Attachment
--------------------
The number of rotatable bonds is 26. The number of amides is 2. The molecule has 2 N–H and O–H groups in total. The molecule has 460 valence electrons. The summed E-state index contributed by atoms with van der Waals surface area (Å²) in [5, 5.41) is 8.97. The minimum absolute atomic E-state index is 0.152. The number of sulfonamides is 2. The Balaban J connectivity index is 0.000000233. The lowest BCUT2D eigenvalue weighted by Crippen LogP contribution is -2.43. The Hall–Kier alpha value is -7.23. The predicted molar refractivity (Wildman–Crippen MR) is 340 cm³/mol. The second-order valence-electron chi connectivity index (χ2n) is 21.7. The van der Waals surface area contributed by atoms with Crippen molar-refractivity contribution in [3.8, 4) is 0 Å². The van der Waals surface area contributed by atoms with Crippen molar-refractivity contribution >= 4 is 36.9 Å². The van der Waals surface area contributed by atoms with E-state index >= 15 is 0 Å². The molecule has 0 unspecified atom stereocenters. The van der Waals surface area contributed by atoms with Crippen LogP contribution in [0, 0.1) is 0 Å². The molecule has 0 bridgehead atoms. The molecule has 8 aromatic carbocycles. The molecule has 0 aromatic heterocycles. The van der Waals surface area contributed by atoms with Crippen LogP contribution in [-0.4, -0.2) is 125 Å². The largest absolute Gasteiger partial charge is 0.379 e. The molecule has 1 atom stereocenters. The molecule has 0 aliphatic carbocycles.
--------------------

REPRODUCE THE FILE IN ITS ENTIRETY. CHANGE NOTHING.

The number of rotatable bonds is 26. The number of amides is 2. The molecule has 2 N–H and O–H groups in total. The molecule has 460 valence electrons. The summed E-state index contributed by atoms with van der Waals surface area (Å²) in [5, 5.41) is 8.97. The minimum absolute atomic E-state index is 0.152. The number of sulfonamides is 2. The Balaban J connectivity index is 0.000000233. The lowest BCUT2D eigenvalue weighted by Crippen LogP contribution is -2.43. The Hall–Kier alpha value is -7.23. The predicted molar refractivity (Wildman–Crippen MR) is 340 cm³/mol. The second-order valence-electron chi connectivity index (χ2n) is 21.7. The van der Waals surface area contributed by atoms with Crippen molar-refractivity contribution in [3.8, 4) is 0 Å². The van der Waals surface area contributed by atoms with Crippen molar-refractivity contribution >= 4 is 36.9 Å². The van der Waals surface area contributed by atoms with E-state index >= 15 is 0 Å². The molecule has 0 unspecified atom stereocenters. The van der Waals surface area contributed by atoms with Crippen LogP contribution in [0, 0.1) is 0 Å². The molecule has 0 bridgehead atoms. The molecule has 8 aromatic carbocycles. The molecule has 0 aromatic heterocycles. The van der Waals surface area contributed by atoms with Crippen LogP contribution in [-0.4, -0.2) is 125 Å². The largest absolute Gasteiger partial charge is 0.379 e. The molecule has 1 atom stereocenters. The molecule has 0 aliphatic carbocycles.